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Wild Card Words

Unlike the past entries, today’s words come from three different books rather than the same book. Definitions are from the Oxford English Dictionary.

mien


From Ask Me About My Uterus by Abby Norman: “There was a softness about her blond, blue-eyed mien” (61).


Definition: noun, the look, bearing, manner, or conduct of a person, as showing character, mood, etc.


Despite the bad-temper redhead stereotype, my smiling mien communicates friendliness.

dilettante


From Future Home of the Living God by Louise Erdrich: “A woman, a dweeb, a geek, a pregnant degreeless dilettante straddling not just millennia but epochs” (66).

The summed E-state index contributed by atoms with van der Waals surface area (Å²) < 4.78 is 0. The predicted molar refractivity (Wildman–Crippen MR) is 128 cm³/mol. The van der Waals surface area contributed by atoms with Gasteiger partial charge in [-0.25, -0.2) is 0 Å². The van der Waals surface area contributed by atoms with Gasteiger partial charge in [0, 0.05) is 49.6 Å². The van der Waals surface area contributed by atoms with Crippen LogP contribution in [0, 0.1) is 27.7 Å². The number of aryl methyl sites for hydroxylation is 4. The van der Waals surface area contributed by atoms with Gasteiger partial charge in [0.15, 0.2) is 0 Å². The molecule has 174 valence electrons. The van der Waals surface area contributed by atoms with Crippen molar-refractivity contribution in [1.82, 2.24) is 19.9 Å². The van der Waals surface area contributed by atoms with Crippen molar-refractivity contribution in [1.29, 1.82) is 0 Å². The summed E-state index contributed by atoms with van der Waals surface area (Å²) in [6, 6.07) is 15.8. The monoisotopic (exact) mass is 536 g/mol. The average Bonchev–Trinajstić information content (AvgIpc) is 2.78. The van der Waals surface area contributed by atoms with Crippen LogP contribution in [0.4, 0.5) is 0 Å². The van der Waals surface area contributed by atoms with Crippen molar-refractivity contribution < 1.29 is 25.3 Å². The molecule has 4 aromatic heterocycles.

Definition: noun, a lover of the fine arts, originally, one who cultivates them for the love of them rather than professionally, and so amateur as opposed to professional; but later in use generally applied more or less depreciatively to one who interests himself in an art or science merely as a pastime and without serious aim or study


As a person new to blogging I occasionally feel like a dilettante compared to all the experts who can boast of polished, monetized book blogs.

obviate


From Trick Mirror by Jia Tolentino: “It hopes to obviate the harm done to ordinary women in a culture that loves to watch female celebrities melt down” (242).


Definition: verb, to prevent or avoid by anticipatory measures


I tidy a little every day in order to obviate the chaos of a messy living space.

Tell me what words you have learned from your reading! Share in the comments below.

 
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